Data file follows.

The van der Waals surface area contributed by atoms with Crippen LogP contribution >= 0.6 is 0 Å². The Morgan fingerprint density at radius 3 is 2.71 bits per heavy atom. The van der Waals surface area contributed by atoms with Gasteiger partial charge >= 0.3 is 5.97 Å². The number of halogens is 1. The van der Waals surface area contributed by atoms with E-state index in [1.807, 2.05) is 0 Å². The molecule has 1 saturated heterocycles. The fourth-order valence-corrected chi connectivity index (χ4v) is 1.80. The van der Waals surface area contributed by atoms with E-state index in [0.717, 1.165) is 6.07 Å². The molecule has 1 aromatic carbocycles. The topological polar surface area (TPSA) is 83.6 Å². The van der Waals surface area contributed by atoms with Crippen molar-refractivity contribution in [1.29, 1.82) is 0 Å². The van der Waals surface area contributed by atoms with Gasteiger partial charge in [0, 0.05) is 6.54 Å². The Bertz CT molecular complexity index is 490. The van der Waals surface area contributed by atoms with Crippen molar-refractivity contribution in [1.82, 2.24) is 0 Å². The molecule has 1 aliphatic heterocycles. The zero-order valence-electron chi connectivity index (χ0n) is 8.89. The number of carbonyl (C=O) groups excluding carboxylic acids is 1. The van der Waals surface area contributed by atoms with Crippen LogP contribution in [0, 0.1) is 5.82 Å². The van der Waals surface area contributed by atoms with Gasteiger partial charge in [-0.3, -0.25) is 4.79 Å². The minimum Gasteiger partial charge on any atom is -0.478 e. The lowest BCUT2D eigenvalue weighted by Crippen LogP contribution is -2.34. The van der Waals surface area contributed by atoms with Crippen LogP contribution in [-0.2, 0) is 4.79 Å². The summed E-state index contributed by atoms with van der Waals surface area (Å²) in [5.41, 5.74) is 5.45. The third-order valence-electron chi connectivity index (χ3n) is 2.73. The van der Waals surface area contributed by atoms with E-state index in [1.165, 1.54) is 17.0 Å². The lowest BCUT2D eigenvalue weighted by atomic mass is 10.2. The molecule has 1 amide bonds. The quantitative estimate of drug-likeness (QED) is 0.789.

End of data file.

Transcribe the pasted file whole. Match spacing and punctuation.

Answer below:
The van der Waals surface area contributed by atoms with Crippen LogP contribution >= 0.6 is 0 Å². The Morgan fingerprint density at radius 3 is 2.71 bits per heavy atom. The van der Waals surface area contributed by atoms with Gasteiger partial charge >= 0.3 is 5.97 Å². The number of halogens is 1. The van der Waals surface area contributed by atoms with E-state index in [1.807, 2.05) is 0 Å². The molecule has 1 saturated heterocycles. The fourth-order valence-corrected chi connectivity index (χ4v) is 1.80. The van der Waals surface area contributed by atoms with E-state index in [0.717, 1.165) is 6.07 Å². The molecule has 1 aromatic carbocycles. The topological polar surface area (TPSA) is 83.6 Å². The van der Waals surface area contributed by atoms with Crippen molar-refractivity contribution in [1.29, 1.82) is 0 Å². The van der Waals surface area contributed by atoms with Gasteiger partial charge in [0, 0.05) is 6.54 Å². The Bertz CT molecular complexity index is 490. The van der Waals surface area contributed by atoms with Crippen molar-refractivity contribution in [1.82, 2.24) is 0 Å². The molecule has 1 aliphatic heterocycles. The zero-order valence-electron chi connectivity index (χ0n) is 8.89. The number of carbonyl (C=O) groups excluding carboxylic acids is 1. The van der Waals surface area contributed by atoms with Crippen LogP contribution in [0, 0.1) is 5.82 Å². The van der Waals surface area contributed by atoms with Gasteiger partial charge in [-0.3, -0.25) is 4.79 Å². The minimum Gasteiger partial charge on any atom is -0.478 e. The lowest BCUT2D eigenvalue weighted by Crippen LogP contribution is -2.34. The van der Waals surface area contributed by atoms with Crippen LogP contribution in [-0.2, 0) is 4.79 Å². The summed E-state index contributed by atoms with van der Waals surface area (Å²) in [5.41, 5.74) is 5.45. The third-order valence-electron chi connectivity index (χ3n) is 2.73. The van der Waals surface area contributed by atoms with E-state index in [1.165, 1.54) is 17.0 Å². The lowest BCUT2D eigenvalue weighted by atomic mass is 10.2. The molecule has 1 amide bonds. The quantitative estimate of drug-likeness (QED) is 0.789.